This is a clear case of academic myopia; the urgency to prove Cosmopolitanism leads Beck to overlook and deny the underlying power structures. There is counter-evidence that has shown that the US has not always followed the Cosmopolitan ‘global policeman’ line of enquiry but has raised a considerable amount of doubt on the UnitedState’s inconsistency in pursuing human rights. Martell states that this inconsistency can be seen:

‘…for instance in GuantanamoBay, relations with China, in its policy on international justice, and in past interventions in democratic politics in Latin America and elsewhere. US interventions globally, or the choice about where to make them, have been affected by whether they are in US geo-political interests and are not in line with a consistent pursuit of human rights that this being their ‘religion’ would show (Martell 2008).  

The existence of these counter arguments suggest that human rights arguments can be used to legitimise the pursuance of national aims, which can be imperialistic and hegemonic. To dismiss them merely on grounds of the incomprehendability of the ‘new logic of power’ in global society is to undermine the underlying structures that bespeak of power, inequality and conflict (ibid).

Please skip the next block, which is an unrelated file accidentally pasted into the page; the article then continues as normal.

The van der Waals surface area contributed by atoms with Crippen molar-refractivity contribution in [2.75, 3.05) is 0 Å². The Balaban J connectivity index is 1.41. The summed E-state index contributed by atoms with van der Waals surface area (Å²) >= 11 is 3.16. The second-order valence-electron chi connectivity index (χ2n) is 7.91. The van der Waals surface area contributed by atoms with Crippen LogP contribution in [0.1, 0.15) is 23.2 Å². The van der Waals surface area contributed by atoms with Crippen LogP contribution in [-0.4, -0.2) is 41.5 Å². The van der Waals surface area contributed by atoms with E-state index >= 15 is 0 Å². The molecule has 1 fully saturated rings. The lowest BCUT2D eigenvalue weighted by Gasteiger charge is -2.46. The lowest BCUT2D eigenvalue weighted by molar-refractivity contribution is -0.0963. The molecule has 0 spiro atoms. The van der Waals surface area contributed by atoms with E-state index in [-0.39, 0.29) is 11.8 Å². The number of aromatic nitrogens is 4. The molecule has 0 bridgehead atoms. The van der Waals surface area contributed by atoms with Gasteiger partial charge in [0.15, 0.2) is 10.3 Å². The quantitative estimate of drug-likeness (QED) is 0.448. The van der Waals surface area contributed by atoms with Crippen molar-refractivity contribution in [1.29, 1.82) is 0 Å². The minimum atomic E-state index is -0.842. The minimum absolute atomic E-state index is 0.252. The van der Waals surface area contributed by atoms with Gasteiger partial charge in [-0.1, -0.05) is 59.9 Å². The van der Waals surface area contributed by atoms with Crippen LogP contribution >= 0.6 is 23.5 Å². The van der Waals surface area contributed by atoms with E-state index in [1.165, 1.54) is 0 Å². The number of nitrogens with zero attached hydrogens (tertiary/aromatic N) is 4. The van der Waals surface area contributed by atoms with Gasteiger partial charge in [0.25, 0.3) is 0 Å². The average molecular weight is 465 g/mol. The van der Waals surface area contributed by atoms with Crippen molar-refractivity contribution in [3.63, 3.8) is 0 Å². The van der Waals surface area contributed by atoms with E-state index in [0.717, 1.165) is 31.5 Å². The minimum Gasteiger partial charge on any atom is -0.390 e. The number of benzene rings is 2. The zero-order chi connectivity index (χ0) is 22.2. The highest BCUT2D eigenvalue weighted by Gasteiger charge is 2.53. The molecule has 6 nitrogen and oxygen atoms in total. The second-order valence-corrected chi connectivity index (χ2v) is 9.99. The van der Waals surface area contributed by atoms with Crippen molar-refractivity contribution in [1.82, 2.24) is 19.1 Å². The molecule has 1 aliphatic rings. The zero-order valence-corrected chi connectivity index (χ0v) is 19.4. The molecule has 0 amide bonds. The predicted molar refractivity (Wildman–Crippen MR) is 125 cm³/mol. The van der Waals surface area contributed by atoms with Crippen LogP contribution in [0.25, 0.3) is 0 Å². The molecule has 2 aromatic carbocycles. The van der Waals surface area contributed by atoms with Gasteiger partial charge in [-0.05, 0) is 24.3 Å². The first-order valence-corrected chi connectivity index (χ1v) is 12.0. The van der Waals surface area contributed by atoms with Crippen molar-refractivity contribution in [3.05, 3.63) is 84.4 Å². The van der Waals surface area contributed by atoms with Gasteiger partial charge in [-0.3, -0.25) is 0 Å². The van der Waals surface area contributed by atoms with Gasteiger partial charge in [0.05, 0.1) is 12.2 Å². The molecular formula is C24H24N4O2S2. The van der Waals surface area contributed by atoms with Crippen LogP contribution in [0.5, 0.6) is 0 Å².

Moreover, notwithstanding his dismissal of nationalistic outlooks because they represent a homogeneous claim to race, religion and culture, his Cosmopolitanism still maintains a reification of ‘Us’ and ‘Them’. The assumption is of a hierarchical European/North American ‘Us’, and that the non-European/non-North American ‘Other’ must be tolerated.

The call for a shift in sociological categorisation from ‘methodological nationalism’ to ‘methodological cosmopolitanism’ that states that a nation based outlook is inadequate and too ‘soft’ a category to ‘capture the cosmopolitan challenge of the 21st century’ (Beck 2012: 7) implies that hitherto categories of first modernity were adequate and applicable to capture the phenomena that they defined (Bhambra 2010). Beck’s myopia here again overlooks making a mention of the adequacy or inadequacy of such categories in the past.

The inadequacy of sociological categorisation in both first and second modernity, as Bhambra has shown, stems from the genealogical origins of such an enquiry; it fixes a European epicentre as its focal point whilst ‘Others’ are set in its periphery. Even with the supposed all-embracing Beckian Cosmopolitanism the trajectory has always been centred in the West (ibid).   In Beck’s own words: